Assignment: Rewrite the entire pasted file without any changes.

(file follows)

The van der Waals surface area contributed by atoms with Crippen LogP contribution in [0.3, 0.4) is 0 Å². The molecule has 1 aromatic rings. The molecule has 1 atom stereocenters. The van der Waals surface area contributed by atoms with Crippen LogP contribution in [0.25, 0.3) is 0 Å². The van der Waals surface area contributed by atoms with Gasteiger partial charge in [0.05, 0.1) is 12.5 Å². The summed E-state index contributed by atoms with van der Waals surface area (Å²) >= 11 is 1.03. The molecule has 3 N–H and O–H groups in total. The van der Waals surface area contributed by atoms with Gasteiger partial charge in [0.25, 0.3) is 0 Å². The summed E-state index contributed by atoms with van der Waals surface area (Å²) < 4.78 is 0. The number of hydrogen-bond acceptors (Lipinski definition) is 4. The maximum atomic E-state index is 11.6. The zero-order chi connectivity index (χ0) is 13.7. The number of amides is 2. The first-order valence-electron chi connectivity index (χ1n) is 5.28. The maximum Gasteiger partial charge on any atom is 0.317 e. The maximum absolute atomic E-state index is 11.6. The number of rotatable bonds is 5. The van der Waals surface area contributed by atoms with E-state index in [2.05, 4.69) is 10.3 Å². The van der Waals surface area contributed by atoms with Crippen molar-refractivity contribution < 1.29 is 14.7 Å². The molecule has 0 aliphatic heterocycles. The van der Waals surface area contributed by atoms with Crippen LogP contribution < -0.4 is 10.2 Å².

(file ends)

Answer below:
The van der Waals surface area contributed by atoms with Crippen LogP contribution in [0.3, 0.4) is 0 Å². The molecule has 1 aromatic rings. The molecule has 1 atom stereocenters. The van der Waals surface area contributed by atoms with Crippen LogP contribution in [0.25, 0.3) is 0 Å². The van der Waals surface area contributed by atoms with Gasteiger partial charge in [0.05, 0.1) is 12.5 Å². The summed E-state index contributed by atoms with van der Waals surface area (Å²) >= 11 is 1.03. The molecule has 3 N–H and O–H groups in total. The van der Waals surface area contributed by atoms with Gasteiger partial charge in [0.25, 0.3) is 0 Å². The summed E-state index contributed by atoms with van der Waals surface area (Å²) < 4.78 is 0. The number of hydrogen-bond acceptors (Lipinski definition) is 4. The maximum atomic E-state index is 11.6. The zero-order chi connectivity index (χ0) is 13.7. The number of amides is 2. The first-order valence-electron chi connectivity index (χ1n) is 5.28. The maximum Gasteiger partial charge on any atom is 0.317 e. The maximum absolute atomic E-state index is 11.6. The number of rotatable bonds is 5. The van der Waals surface area contributed by atoms with E-state index in [2.05, 4.69) is 10.3 Å². The van der Waals surface area contributed by atoms with Crippen molar-refractivity contribution < 1.29 is 14.7 Å². The molecule has 0 aliphatic heterocycles. The van der Waals surface area contributed by atoms with Crippen LogP contribution < -0.4 is 10.2 Å².